Hong Kong illegal sports betting hits $64 billion

    The illegal sports betting market in Hong Kong generated turnover of HK$500 billion ($64.4 billion) last year, more than four times the legal turnover at the Hong Kong Jockey Club and dwarfing casino revenue in neighbouring Macau, the world’s biggest legal gambling hub.
    Punters lost $12 billion.
    The size of the problem has prompted calls for coordinated action amid concern the government is losing millions in potential tax revenue.
    According to a South China Morning Post report, Jockey Club director of trading Patrick Jay said the problem required a coordinated government and societal response.”It’s time for people to stop thinking that illegal sports betting is not a blood crime,” the newspaper cited him as saying. “The links to organized crime are real and HK$12 billion is equivalent to 60 percent of the Hong Kong government’s Community Care Fund.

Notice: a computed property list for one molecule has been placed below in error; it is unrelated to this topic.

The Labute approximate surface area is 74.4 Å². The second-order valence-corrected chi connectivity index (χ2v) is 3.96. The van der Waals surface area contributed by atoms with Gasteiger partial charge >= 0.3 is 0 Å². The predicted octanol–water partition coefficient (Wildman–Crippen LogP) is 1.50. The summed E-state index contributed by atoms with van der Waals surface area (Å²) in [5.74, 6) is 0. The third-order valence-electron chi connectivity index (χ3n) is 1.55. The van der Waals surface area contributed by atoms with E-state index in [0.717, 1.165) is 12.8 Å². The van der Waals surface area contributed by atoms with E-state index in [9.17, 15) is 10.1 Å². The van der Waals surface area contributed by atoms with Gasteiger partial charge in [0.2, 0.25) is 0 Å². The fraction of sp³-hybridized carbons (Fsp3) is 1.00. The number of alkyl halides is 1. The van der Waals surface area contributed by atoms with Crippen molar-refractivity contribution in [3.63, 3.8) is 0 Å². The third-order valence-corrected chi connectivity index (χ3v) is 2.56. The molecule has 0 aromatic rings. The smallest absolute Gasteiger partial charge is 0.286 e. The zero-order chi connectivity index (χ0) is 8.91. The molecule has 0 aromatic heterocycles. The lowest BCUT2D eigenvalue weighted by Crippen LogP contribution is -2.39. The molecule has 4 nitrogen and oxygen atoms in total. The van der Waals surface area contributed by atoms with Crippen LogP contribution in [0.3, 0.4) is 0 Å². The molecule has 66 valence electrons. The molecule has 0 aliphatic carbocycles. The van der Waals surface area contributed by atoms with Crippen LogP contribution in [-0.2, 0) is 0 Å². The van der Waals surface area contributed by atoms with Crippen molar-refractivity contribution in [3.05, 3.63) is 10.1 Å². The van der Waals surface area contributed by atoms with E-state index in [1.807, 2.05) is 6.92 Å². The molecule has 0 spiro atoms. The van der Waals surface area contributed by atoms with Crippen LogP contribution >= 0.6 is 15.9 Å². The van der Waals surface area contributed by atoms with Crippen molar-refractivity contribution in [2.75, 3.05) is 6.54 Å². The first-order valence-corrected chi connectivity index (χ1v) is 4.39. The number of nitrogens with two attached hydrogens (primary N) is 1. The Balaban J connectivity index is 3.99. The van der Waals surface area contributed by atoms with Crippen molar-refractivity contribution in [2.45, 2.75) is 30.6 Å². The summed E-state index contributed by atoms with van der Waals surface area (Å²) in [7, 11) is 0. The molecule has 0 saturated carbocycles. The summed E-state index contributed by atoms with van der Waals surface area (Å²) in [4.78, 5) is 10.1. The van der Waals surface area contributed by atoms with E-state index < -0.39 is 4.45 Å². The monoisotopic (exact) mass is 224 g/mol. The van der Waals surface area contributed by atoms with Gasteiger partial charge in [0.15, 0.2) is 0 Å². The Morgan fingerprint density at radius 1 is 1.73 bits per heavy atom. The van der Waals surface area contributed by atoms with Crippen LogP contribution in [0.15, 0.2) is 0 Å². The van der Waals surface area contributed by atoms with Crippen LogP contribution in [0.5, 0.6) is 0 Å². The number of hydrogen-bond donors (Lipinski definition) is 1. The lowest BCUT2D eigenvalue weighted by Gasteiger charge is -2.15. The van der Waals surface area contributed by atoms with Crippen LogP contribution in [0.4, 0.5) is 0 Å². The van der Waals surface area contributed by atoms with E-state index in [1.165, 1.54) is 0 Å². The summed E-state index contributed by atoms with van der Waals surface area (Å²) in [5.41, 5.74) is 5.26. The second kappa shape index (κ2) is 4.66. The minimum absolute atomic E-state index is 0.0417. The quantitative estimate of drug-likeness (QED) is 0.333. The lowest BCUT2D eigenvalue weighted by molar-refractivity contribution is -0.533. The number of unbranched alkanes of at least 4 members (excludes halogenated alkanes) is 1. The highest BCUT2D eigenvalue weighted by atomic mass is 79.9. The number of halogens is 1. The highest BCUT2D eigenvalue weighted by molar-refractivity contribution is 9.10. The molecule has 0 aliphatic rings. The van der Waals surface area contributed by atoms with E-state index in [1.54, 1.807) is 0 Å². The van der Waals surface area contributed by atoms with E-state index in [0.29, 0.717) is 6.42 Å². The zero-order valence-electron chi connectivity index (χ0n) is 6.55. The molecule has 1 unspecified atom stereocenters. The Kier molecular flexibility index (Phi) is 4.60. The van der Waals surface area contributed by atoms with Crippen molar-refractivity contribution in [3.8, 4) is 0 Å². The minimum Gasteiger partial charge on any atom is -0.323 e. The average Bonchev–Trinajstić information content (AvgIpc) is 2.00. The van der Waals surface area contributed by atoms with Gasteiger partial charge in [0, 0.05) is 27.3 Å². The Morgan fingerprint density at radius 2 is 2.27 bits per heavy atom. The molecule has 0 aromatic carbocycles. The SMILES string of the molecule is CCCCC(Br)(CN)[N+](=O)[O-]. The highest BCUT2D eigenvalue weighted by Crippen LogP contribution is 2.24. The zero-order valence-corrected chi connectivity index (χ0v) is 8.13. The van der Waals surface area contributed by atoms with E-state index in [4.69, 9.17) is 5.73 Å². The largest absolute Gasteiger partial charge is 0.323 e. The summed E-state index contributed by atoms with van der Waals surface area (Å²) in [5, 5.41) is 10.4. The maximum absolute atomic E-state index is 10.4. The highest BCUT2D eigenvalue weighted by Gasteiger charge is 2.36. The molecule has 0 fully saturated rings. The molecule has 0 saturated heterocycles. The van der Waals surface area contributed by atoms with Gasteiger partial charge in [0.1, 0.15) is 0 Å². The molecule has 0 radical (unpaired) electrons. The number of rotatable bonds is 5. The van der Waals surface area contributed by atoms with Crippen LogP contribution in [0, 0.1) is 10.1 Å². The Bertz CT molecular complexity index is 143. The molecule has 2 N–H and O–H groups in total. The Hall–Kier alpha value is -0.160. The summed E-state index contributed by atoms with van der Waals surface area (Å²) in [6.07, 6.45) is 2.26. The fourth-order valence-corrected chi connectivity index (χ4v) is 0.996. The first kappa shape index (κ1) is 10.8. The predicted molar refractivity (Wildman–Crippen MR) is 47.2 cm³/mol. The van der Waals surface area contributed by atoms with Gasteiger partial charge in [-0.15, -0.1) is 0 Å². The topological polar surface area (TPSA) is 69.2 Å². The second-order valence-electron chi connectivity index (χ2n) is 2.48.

The jockey club offers the only legal form of gambling in the former British colony and also offers limited sports betting. But Jay pointed out that illegal operations are offering a vast array of possible match options and also offer credit.
    Hong Kong and Chinese authorities are planning a major crackdown of illegal activities during the FIFA 2014 World Cup, which is scheduled to kick off in Brazil this week, with police forming a special team to target the problem.
    During the last tournament in 2010, H.K. police seized some $386 million in illegal sports betting receipts.
    Meanwhile, Hong Kong’s Ping Wo Fund, set up in 2003 to prevent problem gambling, is beginning a major campaign targeting soccer betting in the run up to the FIFA 2014 World Cup.
    At the opening of the roadshow, Secretary for Home Affairs, Mr Tsang Tak-sing said the campaign was to enhance public awareness of the negative impact of excessive gambling.
    It is the largest anti-football gambling campaign ever organized in Hong Kong, involving more than 70 organizations and schools and over 100 activities.
    The campaign was lead managed by Ping Wo and co-organized by the Home Affairs and the police.